460 F2d 1188 United States v. Thornley
460 F.2d 1188
UNITED STATES of America, Plaintiff-Appellee,
Grant Robert THORNLEY, Defendant-Appellant.
United States Court of Appeals,
May 15, 1972.
Rehearing Denied June 1, 1972.
Richard B. Mazer, of Boorkman, Mazer & Parnes, San Francisco, Cal., Frederic R. Starich, Reno, Nev., for appellant.
Bart M. Schouweiler, U. S. Atty., Lawrence J. Semenza, Asst. U. S. Atty., Reno, Nev., for appellee.
Before CHAMBERS, HAMLEY and ELY, Circuit Judges.
Grant Robert Thornley appeals from his conviction for transporting a stolen motor vehicle in interstate commerce, knowing it to have been stolen, contrary to 18 U.S.C. Sec. 2312. We affirm.
Government witnesses were permitted to testify, over objection, that while defendant was in possession of the automobile in question, he obtained gasoline from service stations at Burns, Oregon, and Sparks, Nevada, with a revoked credit card, and left, without paying when the attendants went to telephone to verify the card. Defendant asserts that this constituted prejudicial error requiring reversal, citing DeVore v. United States, 368 F.2d 396 (9th Cir. 1966).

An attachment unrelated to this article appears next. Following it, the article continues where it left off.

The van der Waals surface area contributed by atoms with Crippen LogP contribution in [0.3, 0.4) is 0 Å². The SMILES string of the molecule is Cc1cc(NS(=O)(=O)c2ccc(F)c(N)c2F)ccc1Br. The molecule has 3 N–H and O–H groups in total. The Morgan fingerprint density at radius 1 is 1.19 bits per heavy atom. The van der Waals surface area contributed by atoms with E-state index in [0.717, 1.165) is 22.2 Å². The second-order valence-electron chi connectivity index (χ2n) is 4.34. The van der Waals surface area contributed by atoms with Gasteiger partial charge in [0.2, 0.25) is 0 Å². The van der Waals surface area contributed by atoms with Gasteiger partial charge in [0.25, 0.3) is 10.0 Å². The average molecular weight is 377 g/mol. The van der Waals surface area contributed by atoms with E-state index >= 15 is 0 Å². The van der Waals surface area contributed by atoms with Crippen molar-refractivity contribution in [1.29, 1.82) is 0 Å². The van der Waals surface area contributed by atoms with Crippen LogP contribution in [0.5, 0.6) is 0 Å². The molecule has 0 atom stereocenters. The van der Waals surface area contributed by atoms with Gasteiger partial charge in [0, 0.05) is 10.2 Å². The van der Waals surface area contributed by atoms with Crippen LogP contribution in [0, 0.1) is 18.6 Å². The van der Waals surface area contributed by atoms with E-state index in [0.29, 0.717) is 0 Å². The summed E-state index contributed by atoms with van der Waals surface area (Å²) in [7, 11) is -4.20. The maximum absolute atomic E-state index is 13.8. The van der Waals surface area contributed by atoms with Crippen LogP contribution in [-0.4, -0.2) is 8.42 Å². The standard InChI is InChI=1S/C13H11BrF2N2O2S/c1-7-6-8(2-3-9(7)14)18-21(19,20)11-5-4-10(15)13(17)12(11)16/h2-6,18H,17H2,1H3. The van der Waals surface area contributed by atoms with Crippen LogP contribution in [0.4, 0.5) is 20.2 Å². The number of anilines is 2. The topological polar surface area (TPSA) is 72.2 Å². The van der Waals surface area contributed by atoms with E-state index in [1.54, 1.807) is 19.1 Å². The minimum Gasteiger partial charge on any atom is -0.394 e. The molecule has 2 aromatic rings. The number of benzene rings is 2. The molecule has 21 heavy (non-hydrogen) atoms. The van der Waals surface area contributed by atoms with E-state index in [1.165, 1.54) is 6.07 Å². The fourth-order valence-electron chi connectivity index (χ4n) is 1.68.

The principle announced in DeVore is that evidence which discloses the commission of another offense should be excluded, even though relevant, if the probative value of the evidence is outweighed by the prejudice resulting from the disclosure of another offense. See DeVore, at 398.
The trial court held that this evidence was relevant because it tended to show that defendant converted the automobile to his own use, as distinguished from having a good-faith intent to return it to the rental agency which owned the vehicle. We find no fault with this determination. The trial court did not specifically rule that the probative value of such evidence outweighed the prejudice resulting from the disclosure of the offenses. But such prejudicial effect was called to the court's attention and we think the ruling in favor of admission of the evidence amounts to a ruling that the probative value of the evidence did outweigh the indicated prejudice. We agree.
Defendant argues that the evidence was insufficient to sustain the verdict of guilty. Since defendant did not move for judgment of acquittal at the close of the evidence, we may treat the claim that the evidence was not sufficient as waived. Rodgers v. United States, 402 F.2d 830, 831 (9th Cir. 1968). In any event, we hold that the evidence was sufficient.